There are rumors that a few have managed to escape. It’s said they dug out of the Underworld and into the open Astral. Whether this is true, or just afterlife rumor, no one seems to know.

Monday, April 11, 2011

Ad Astral (Plane)

After tackling the Etheric Plane, and the two energy planes, it’s time to move beyond the material and into the astral. I’m going to differ with the standard D&D presentation conceptually, if not mechanically. It largely treats the Astral Plane as something of an exotic “outer space” (which is fine, in its own right, of course), but I’d like to suggest that the Astral is the “idea-space” surrounding the material world--a place of thought and emotion rather than matter. It’s an ocean with one shore being the phenomenal world (the material plane) and the other the noumenal (the outer planes).

In my previous discussion, I mentioned the astral body possessed by all intelligent beings. In a sense, they’re always there whether they know it or not. Their thoughts and dreams are given malleable form. Also, it’s the first place souls, swathed in their astral body, “rise” to upon death. Some of them stay there a long time, as I’ll discuss further later.

Astral Traveling
The near astral is a strange expressionistic or dreamscape overlay on the physical world. What places mean affect their astral appearance as much as their material appearance does. This zone is constantly disrupted, or rippled, by rising dreams and daydreams, and movements of creatures with astral presence. The deep astral is a surrealistic realm where all spatial dimensions are relative--distances may vary on different occasions and for different travelers. The distances between things are influenced by conceptual association--similar colors, elements, moods, etc., as much as anything else.

Certain inanimate objects have astral shadows. These are things that have been invested with a great deal of psychic, emotional, or magical energy. The planets, for instance, exist in the Astral, as do certain magical and ritual items.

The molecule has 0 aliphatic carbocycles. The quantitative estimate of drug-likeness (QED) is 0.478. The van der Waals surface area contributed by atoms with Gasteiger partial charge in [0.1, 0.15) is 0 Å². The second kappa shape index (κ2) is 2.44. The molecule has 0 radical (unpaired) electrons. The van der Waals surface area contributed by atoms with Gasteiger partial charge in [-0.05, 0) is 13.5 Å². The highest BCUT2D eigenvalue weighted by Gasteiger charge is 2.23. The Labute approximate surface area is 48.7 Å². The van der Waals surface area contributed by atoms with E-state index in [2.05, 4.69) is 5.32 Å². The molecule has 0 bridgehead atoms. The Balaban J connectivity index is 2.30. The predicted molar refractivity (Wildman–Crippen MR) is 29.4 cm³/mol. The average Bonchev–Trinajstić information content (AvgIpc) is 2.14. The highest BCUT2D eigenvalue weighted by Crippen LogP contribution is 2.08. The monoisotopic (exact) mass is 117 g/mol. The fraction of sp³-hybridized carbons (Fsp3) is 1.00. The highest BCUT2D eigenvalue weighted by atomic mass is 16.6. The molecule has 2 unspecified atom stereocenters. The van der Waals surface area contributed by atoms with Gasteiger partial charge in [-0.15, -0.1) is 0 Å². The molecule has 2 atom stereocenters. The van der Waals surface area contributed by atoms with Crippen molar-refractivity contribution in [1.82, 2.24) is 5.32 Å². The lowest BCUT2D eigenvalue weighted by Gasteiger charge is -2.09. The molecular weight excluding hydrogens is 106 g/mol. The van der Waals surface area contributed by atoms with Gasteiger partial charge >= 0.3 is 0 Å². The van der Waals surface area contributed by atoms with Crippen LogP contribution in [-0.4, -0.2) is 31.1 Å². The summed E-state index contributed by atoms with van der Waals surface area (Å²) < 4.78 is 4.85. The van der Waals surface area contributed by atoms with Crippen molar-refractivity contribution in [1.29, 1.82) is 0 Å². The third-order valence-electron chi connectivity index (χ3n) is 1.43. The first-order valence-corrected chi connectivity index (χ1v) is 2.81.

There are cities, fortresses, and the like in the Astral. These are the sub-creations of extraplanar powers, or powerful sorcerers, or aborted fragments of the same. Physical law in these realms is more stable, having been established by the creator. The seedy astral metropolis of Interzone in the world of the City is such a place.

Other than where it would conflict with the above, the mechanics of the original and 3e Manual of Planes, work pretty well--the key is to make them a bit less mechanistic and a bit more malleable.

Tomorrow, exploration of the Astral continues with realms of death and dream.

Sunday, April 10, 2011

The Scent of Fear

Phantom Gassers or Phantom Anesthetists are mysterious beings who make sporadic attacks on towns and villages by use of gas, and the widespread panic these apparently random and motiveless attacks cause.

The Gassers are human-like, though thin and androgynous, but their movements are strange, parsimonious almost to the point of mechanicalness. They dress completely in black and wear stylized gas masks over their faces. They have never been known to speak.

Phantom Gassers seldom operate in groups larger than three. They attack homes with relatively few people in them (no more than five) and introduce their gas with spray nozzles, through whatever means available--open windows, under doors, or the like.

The gas is colorless, but has a peculiar, sickly sweet odor. It functions similar to stinking cloud (lasting 2d6 minutes), except that all those who fail their saving throw must make a second saving throw or be feebleminded (as per spell) for 1d10 additional rounds. Even those who make the first saving throw are sickened (-2 to rolls) until they can leave the area, or the cloud disperses.

Few suffer any long term effects of the attack, but when word gets out in the community, everyone who hears the tale responds as if they’ve entered an aura of fear, and will react as per the fear spell if they encounter anything suggestive of another phantom gasser attack.

It may be that this fear is the true motive of the gasser’s attacks.

No.: 1-3
AC: 8
HD: 2+1
Move: 12”
Attacks: 1 (gas, as above)
Special: If killed, a phantom gasser explodes in a blinding flash that is effectively a 3 dice fireball.